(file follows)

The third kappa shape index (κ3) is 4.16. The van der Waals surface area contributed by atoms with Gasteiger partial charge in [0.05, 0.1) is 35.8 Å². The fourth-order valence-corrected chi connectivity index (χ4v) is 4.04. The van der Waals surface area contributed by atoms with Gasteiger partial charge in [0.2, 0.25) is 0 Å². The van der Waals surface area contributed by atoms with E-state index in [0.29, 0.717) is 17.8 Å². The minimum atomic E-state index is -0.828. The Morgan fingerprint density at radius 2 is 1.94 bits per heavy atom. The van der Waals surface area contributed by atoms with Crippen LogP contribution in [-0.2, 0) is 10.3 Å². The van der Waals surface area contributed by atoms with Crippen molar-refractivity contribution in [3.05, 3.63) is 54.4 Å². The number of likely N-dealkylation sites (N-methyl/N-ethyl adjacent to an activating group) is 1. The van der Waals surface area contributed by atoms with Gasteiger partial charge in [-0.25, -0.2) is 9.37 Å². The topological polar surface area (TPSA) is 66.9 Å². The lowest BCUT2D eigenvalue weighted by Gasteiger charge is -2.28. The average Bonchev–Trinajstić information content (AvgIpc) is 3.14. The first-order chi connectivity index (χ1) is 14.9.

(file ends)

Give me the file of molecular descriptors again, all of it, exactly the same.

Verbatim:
The third kappa shape index (κ3) is 4.16. The van der Waals surface area contributed by atoms with Gasteiger partial charge in [0.05, 0.1) is 35.8 Å². The fourth-order valence-corrected chi connectivity index (χ4v) is 4.04. The van der Waals surface area contributed by atoms with Gasteiger partial charge in [0.2, 0.25) is 0 Å². The van der Waals surface area contributed by atoms with E-state index in [0.29, 0.717) is 17.8 Å². The minimum atomic E-state index is -0.828. The Morgan fingerprint density at radius 2 is 1.94 bits per heavy atom. The van der Waals surface area contributed by atoms with Crippen LogP contribution in [-0.2, 0) is 10.3 Å². The van der Waals surface area contributed by atoms with Crippen molar-refractivity contribution in [3.05, 3.63) is 54.4 Å². The number of likely N-dealkylation sites (N-methyl/N-ethyl adjacent to an activating group) is 1. The van der Waals surface area contributed by atoms with Gasteiger partial charge in [-0.25, -0.2) is 9.37 Å². The topological polar surface area (TPSA) is 66.9 Å². The lowest BCUT2D eigenvalue weighted by Gasteiger charge is -2.28. The average Bonchev–Trinajstić information content (AvgIpc) is 3.14. The first-order chi connectivity index (χ1) is 14.9.